To determine the model used for training, we compare the performance of commonly used models in site selection problems, namely, DT, SVM, and RF. Each model is trained with the data, and their performance is compared. (We justify the adoption of the three techniques as follows. This case study particularly targets to solve an optimal location problem in a region with a very high EV density. We found it adequate to rely on the methods that were proven to be computationally efficient in processing such an extremely large number of data points).
For comparing the predicted optimal charging station locations using our proposed technique, we introduce the variable “consistency.” Consistency measures the agreement between the predicted locations obtained through our approach and the current locations of installed charging stations in Jeju Island. It is normalized, ranging from 0 to 1. A consistency value of 1 indicates a perfect match, while 0 signifies no agreement between the predicted and actual locations. For instance, a consistency value of 0.8 means that our technique’s predicted charging station locations match 80% of the current charging station distribution in Jeju Island, while the remaining 20% differ from our optimal predictions.
Table 3 presents the evaluation matrix for each model after training with the merged data. Based on these results, we select the Random Forest model, which exhibits the highest performance, to proceed with the site selection process. Using the selected model, we follow the steps outlined in Figure 7’s flowchart to identify the conditions for site selection that yield high consistency.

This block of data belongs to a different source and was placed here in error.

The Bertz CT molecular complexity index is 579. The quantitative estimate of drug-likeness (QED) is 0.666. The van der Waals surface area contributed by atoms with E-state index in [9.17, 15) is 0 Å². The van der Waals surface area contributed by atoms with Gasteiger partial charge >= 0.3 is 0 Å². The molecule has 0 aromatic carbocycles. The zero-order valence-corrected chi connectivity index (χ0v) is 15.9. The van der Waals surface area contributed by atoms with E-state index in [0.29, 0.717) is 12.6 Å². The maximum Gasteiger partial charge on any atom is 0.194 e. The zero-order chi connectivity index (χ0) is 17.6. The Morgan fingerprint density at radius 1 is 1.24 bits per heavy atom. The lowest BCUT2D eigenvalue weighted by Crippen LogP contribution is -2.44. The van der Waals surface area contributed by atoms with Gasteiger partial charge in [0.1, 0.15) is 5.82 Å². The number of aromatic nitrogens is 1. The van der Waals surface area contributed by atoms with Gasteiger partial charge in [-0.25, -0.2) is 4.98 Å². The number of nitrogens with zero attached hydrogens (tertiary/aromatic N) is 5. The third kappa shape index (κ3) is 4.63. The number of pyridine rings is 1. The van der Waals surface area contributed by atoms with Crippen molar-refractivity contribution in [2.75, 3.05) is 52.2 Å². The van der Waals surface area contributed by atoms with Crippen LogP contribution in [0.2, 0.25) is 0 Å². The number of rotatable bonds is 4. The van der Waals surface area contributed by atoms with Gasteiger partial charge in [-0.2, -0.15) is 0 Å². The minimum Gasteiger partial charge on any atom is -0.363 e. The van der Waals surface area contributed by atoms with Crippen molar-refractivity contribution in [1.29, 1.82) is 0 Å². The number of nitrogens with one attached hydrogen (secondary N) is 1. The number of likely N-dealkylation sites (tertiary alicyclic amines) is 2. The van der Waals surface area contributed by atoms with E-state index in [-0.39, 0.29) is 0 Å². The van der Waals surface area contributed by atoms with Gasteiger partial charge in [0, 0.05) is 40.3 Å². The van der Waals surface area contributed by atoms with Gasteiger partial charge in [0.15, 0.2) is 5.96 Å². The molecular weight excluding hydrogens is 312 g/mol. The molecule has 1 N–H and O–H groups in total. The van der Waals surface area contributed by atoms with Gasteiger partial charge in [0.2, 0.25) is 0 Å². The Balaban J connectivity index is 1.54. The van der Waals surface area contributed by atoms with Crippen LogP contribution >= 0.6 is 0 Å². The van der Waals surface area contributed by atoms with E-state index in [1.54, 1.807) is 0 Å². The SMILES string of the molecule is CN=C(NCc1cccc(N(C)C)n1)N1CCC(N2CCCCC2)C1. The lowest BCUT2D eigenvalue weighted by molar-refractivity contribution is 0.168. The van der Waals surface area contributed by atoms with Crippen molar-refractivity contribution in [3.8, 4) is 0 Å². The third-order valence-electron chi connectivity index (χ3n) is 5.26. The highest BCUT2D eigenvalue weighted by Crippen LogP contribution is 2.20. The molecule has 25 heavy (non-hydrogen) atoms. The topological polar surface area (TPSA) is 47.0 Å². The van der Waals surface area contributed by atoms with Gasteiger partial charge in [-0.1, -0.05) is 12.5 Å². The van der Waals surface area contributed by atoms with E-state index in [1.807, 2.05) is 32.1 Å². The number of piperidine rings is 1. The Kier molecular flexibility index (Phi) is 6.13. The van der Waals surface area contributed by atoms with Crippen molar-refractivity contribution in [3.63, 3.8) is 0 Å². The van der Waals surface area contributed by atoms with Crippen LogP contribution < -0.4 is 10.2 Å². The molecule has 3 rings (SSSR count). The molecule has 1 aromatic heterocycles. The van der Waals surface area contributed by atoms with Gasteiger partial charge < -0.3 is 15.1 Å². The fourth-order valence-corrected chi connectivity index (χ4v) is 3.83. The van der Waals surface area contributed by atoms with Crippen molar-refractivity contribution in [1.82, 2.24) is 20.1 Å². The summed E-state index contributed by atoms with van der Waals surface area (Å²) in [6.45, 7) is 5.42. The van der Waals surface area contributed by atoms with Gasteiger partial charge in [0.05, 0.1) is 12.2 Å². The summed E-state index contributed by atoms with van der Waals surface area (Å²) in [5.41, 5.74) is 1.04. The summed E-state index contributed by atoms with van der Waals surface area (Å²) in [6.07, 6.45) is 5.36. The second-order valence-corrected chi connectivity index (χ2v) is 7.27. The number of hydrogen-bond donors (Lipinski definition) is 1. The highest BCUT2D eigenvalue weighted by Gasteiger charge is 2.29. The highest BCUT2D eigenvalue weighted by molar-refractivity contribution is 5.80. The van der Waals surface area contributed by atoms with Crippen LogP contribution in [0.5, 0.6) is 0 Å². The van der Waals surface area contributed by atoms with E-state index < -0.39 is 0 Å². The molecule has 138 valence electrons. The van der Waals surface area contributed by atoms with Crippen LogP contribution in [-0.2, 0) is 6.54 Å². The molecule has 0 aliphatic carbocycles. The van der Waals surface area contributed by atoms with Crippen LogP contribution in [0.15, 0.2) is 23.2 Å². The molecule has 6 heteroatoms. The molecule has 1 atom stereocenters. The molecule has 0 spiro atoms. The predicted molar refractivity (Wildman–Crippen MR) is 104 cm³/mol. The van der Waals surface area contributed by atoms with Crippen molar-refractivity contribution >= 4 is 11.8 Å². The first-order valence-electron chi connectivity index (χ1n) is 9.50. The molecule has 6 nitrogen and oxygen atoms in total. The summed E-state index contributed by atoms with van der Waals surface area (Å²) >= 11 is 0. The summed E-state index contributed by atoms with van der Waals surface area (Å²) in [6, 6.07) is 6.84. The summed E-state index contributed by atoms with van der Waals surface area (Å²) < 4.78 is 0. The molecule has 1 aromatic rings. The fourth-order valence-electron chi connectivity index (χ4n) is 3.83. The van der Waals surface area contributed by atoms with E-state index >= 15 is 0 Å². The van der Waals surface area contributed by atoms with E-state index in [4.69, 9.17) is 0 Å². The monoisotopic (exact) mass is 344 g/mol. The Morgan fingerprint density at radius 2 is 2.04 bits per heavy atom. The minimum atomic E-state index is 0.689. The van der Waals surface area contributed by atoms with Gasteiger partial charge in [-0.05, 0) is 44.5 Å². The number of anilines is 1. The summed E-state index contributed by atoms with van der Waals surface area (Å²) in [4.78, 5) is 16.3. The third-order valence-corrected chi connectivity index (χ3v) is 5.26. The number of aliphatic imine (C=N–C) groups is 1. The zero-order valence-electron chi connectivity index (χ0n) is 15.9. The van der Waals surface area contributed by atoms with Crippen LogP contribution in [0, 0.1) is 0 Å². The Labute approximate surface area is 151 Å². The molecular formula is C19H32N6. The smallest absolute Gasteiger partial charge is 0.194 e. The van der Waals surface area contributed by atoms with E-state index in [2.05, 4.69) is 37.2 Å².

The conditions for each branching point are as follows:
(a) Charging Station Type: We examine the influence of the charging station type, which serves as the basis for training, on consistency. A comparison is made between training using only level-2 chargers or DC fast chargers and training with a mix of both.
(b) Uniform Distribution of Reference Data: The reference data initially set consists of charging station data which is not uniformly distributed across Jeju Island. To assess the impact of non-uniform data distribution on consistency, we compare the results of training based on 250 m grid points that are uniformly distributed as reference data with the results obtained from the original training.
(c) Buffer Size: We investigate the influence of the buffer size, which determines the scope of the reference data, and the resulting level of data duplication on consistency. To find the optimal buffer size, the previously used 1.13 km buffer size is set as the maximum value, and the buffer size is changed to measure the change in consistency. Figure 8 represents the buffers with a radius of 1.13 km (gray), 500 m (yellow), and 50 m (red).